The pathophysiology of PVI as a cause of CPP is best understood using the analogy of saphenous vein incompetence and chronic venous insufficiency of the lower limb. Here, venous valves fail and, therefore, retrograde flow down the saphenous vein is enabled. The pressure within the vein increases, and causes the venous diameter to increase, further separating the leaflets of the valves and increasing the capacitance of the system. Over time, the veins become tortuous and prominent, and chronic venous hypertension develops. This confers a “low flow” state on the capillary beds, which causes leukocyte trapping and an inflammatory response. The patient experiences aching and pain in the distribution of the affected vein, which is similar to the type of pain experienced by women with symptomatic PVI.8 In addition, symptoms are reported to diminish as the patient lies supine, emptying the pelvic veins and reducing their diameter.
No clear consensus has emerged to identify the underlying cause of the initial valve failure that enables the “vicious circle” of retrograde flow and diametric expansion of the vein, but it is possible that the circulatory demands of the gravid uterus lead to an expansion in venous diameter, preventing the valvular leaflets from meeting within the lumen. Using Doppler sonography, Palmer et al found that pregnancy is associated with arterial flow speed and volumes up to eight times higher than non-pregnant controls.9 Physiological first principles suggest that this must be associated with a correspondingly higher volume of venous return. Veins do not have the elastic recoil of arteries, and so, postpartum, the venous diameter may be wide enough that the valvular leaflets still fail to meet, despite the reduced demand. However, PVI has been observed in women who have never been pregnant, and is often found incidentally in asymptomatic patients.10,11 Attempts have been made to establish a link between female endocrine hormones,12 endothelial cytokines,13 and the development of PVI, but such studies have not been sufficiently robust to confidently define the underlying molecular pathophysiology. To date, there has been very little research into why women develop PVI, and none of the endocrine or physiological studies have been replicated.
If idiopathic PVI can be considered “primary” PVI, then “secondary” PVI can arise as a result of venous obstructive disorders such as deep venous thrombosis, May–Thurner syndrome (compression of the left common iliac vein by the overlying right common iliac artery), and the “Nutcracker” syndrome (compression of the left renal vein between the abdominal aorta and the superior mesenteric artery). These are well-understood conditions that are treated separately from “primary” PVI and, thus, will not be included in this review.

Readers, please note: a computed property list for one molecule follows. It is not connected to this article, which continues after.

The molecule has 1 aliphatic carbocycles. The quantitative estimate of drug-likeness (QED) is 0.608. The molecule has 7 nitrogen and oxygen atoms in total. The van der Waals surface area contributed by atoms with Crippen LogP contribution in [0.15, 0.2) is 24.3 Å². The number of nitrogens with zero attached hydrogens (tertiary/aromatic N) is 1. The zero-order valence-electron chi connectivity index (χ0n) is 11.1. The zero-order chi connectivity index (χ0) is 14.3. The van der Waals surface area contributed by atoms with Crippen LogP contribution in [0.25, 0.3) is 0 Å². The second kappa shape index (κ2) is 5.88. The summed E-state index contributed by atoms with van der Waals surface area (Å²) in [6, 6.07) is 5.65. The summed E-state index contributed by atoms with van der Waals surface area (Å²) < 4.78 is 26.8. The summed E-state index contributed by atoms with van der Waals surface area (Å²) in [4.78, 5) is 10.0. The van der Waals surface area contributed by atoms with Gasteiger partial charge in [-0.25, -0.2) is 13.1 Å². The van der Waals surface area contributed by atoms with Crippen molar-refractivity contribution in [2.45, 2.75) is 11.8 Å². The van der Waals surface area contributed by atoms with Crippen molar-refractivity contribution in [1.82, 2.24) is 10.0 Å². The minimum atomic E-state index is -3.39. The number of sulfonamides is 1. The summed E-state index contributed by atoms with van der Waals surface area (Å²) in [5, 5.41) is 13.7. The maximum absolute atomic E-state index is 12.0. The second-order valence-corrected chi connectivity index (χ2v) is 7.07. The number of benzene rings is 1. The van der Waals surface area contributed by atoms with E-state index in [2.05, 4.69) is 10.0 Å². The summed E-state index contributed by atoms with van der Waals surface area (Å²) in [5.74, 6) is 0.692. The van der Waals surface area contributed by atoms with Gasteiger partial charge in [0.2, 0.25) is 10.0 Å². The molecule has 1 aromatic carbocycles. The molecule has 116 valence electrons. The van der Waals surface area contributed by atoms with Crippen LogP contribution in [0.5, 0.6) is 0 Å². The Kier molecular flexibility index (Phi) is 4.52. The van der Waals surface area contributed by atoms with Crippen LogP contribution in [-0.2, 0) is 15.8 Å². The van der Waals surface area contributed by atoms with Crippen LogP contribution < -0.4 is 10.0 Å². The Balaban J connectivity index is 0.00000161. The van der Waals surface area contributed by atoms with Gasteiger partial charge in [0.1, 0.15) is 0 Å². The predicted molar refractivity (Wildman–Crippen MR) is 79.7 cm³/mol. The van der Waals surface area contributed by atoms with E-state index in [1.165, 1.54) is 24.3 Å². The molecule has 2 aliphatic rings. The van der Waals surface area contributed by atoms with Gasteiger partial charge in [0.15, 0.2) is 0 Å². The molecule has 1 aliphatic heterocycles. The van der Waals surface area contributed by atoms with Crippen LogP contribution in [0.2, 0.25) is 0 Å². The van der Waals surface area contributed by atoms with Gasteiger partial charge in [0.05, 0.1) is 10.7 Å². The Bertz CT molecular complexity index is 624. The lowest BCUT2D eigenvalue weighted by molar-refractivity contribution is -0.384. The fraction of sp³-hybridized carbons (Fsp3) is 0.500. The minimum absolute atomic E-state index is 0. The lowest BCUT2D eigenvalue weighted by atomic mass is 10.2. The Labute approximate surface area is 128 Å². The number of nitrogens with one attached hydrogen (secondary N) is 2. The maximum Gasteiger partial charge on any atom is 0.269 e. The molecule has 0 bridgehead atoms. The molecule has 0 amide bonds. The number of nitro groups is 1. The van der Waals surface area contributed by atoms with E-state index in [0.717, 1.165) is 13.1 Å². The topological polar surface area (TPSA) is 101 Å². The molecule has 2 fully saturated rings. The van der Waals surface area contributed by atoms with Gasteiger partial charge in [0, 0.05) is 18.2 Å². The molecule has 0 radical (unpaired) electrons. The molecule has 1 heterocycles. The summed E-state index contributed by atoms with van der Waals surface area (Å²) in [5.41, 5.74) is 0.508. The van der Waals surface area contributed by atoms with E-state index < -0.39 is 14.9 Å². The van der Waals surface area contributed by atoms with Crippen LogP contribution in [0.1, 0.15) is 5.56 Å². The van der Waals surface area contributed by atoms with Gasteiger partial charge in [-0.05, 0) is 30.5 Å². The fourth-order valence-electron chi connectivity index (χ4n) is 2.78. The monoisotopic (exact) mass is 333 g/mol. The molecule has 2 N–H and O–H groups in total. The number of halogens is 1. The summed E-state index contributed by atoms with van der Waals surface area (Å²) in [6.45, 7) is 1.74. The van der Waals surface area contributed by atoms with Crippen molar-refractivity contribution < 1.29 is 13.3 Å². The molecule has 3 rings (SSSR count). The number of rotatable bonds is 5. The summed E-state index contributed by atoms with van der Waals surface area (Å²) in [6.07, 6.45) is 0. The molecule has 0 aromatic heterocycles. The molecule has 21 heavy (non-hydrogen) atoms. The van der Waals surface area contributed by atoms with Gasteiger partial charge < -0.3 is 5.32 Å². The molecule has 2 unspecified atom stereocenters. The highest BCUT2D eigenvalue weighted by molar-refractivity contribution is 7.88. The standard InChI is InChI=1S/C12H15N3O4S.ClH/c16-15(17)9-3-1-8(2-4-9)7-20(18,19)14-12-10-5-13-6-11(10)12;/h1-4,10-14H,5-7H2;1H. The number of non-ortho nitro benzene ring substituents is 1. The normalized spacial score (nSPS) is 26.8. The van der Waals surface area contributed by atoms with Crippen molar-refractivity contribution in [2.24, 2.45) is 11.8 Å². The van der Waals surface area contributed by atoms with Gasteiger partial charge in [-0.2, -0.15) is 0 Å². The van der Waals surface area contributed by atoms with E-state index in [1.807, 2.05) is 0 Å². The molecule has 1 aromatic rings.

In summary, to explain the pathophysiology of PVI, there are logical assumptions made in reference to lower limb varicose veins and logical hypotheses that are based on established vascular physiological principles; however, no high-quality studies of the pathophysiology of PVI have been completed.
PVI as a cause of CPP
The potential for PVI to cause CPP is accepted by many practitioners; however, there have been no robust case–control studies to support this view, with most data arising from small, non-powered, non-matched cohorts or case series with heterogeneous outcome measures. Beard et al investigated 45 women with CPP who had negative findings on laparoscopy by undertaking transfundal pelvic venography. They found that women with CPP had significantly greater mean maximum pelvic venous diameter than controls (6.73 mm vs 3.25 mm, p<0.01).14 However, 18 women were excluded from the study due to low-quality venographic images, and the cases and controls were not satisfactorily matched for age or parity.
The same group proceeded to compare symptoms of women with PVI and CPP against women with CPP only. In this study, women with PVI were more likely to experience exacerbating postural factors such as walking, standing, lifting, and bending, and were also more likely to experience associated symptoms such as back pain, vaginal discharge and headache.15 Although suggestive of an association, these relatively small studies do not conclusively confirm it. Furthermore, it is important to note that their definition of PVI was based on venous diameter, the time taken for venous contrast to disperse, and the radiological appearance of the venogram. Doppler technology was not available to assess intravenous flow dynamics that could have confirmed reflux within the affected veins. Reliance on surrogate markers of venous incompetence may increase the risk of Type I or Type II errors.